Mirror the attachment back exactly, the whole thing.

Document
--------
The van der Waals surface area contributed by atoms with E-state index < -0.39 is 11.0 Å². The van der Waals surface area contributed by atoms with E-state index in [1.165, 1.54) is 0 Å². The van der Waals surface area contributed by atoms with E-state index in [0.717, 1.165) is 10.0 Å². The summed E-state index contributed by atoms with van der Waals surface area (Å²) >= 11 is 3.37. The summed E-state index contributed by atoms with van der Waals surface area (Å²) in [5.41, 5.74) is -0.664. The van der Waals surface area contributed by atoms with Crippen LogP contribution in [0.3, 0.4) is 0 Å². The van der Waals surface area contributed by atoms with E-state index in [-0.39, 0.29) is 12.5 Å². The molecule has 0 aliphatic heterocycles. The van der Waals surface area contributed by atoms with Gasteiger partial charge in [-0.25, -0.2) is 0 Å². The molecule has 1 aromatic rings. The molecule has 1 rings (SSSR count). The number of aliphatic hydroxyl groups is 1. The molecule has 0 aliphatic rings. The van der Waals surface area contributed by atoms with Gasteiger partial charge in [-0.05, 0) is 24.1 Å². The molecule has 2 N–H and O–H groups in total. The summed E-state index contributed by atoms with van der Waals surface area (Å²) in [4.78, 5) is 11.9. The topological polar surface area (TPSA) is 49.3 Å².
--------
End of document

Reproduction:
The van der Waals surface area contributed by atoms with E-state index < -0.39 is 11.0 Å². The van der Waals surface area contributed by atoms with E-state index in [1.165, 1.54) is 0 Å². The van der Waals surface area contributed by atoms with E-state index in [0.717, 1.165) is 10.0 Å². The summed E-state index contributed by atoms with van der Waals surface area (Å²) >= 11 is 3.37. The summed E-state index contributed by atoms with van der Waals surface area (Å²) in [5.41, 5.74) is -0.664. The van der Waals surface area contributed by atoms with Crippen LogP contribution in [0.3, 0.4) is 0 Å². The van der Waals surface area contributed by atoms with E-state index in [-0.39, 0.29) is 12.5 Å². The molecule has 0 aliphatic heterocycles. The van der Waals surface area contributed by atoms with Gasteiger partial charge in [-0.25, -0.2) is 0 Å². The molecule has 1 aromatic rings. The molecule has 1 rings (SSSR count). The number of aliphatic hydroxyl groups is 1. The molecule has 0 aliphatic rings. The van der Waals surface area contributed by atoms with Gasteiger partial charge in [-0.05, 0) is 24.1 Å². The molecule has 2 N–H and O–H groups in total. The summed E-state index contributed by atoms with van der Waals surface area (Å²) in [4.78, 5) is 11.9. The topological polar surface area (TPSA) is 49.3 Å².